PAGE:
The Swindle: For the most part, gone are the days when the first oil extracted from a village press was labeled extra virgin and sold at a premium. Most olive oil today is extracted with highly efficient centrifuges, according to Dan Flynn at UC Davis Olive Center. To be labeled "Extra Virgin" U.S. olive oil should match a certain chemical and taste profile. But those standards are voluntary. Still, as much as two-thirds of extra virgin olive oil doesn't meet these standards - the result of poor quality olives, a failure to keep the temperature low during oil extraction. In addition, fraudsters can dilute olive oil with just about any other type of oil - it goes through an industrial deodorization process first - to increase their profit margins.
The Snare: Selina Wang, the research director at the Olive Center, says that olives from different parts of the world have different chemical profiles. Because of this, adding five to ten percent of a non-olive oil to a batch could be hard to detect - and very profitable. Additionally, olive oil makers have developed new methods to extract oil from the pulp that's left over after the centrifuges have extracted the good stuff. Diluting extra virgin olive oil with this refined olive oil is even harder to detect.Getty Images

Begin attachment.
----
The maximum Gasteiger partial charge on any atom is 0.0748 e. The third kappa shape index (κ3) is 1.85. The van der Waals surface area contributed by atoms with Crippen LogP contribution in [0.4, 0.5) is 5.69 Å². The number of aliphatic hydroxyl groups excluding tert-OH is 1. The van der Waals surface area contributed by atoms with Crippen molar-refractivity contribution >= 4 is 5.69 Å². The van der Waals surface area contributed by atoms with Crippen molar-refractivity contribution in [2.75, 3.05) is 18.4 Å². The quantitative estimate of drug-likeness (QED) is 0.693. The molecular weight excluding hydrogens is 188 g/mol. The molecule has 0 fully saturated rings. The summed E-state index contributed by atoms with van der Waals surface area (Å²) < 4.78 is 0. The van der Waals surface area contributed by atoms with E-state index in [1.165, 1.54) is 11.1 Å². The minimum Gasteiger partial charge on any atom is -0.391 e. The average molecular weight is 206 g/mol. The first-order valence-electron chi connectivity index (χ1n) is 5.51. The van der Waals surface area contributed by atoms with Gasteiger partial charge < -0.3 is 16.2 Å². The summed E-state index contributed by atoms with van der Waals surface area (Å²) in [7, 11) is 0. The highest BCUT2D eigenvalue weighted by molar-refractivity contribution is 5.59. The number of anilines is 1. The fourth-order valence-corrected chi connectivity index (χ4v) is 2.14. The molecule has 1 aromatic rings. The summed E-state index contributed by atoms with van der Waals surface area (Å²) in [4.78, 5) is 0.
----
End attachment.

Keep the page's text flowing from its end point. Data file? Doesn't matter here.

Milk ranks high on a list of commonly adulterated foods because a scandal in China hospitalized 50,000 babies in 2008. Other developing nations also see some phony milk scandals - in India, some fraudsters concoct a milk from vegetable fats, water and detergent powder. In reality, U.S. consumers face little risk of contaminated milk.
The Swindle: Food processors in China regularly test milk for protein content - a test that milk diluted with water will fail. But adding melamine, a white powder used in the manufacture of plastics, makes solves that problem by giving milk the appearance of a higher protein content.
The Snare: Melamine in milk wasn't really discovered until people started turning up at hospitals with kidney stones and kidney failure - six babies died. In the U.S., some pets died after eating pet food with melamine-contaminated foods. Markus Lipp, senior director of food standards at U.S. Pharmacopiea says contaminated milk highlights the intrinsic problem of food testing: scientists only find what they are looking for. "Melamine bypasses quality control. It shows up as protein." Testing for melamine is only a test for melamine, and not for the numerous other potential adulterants out there.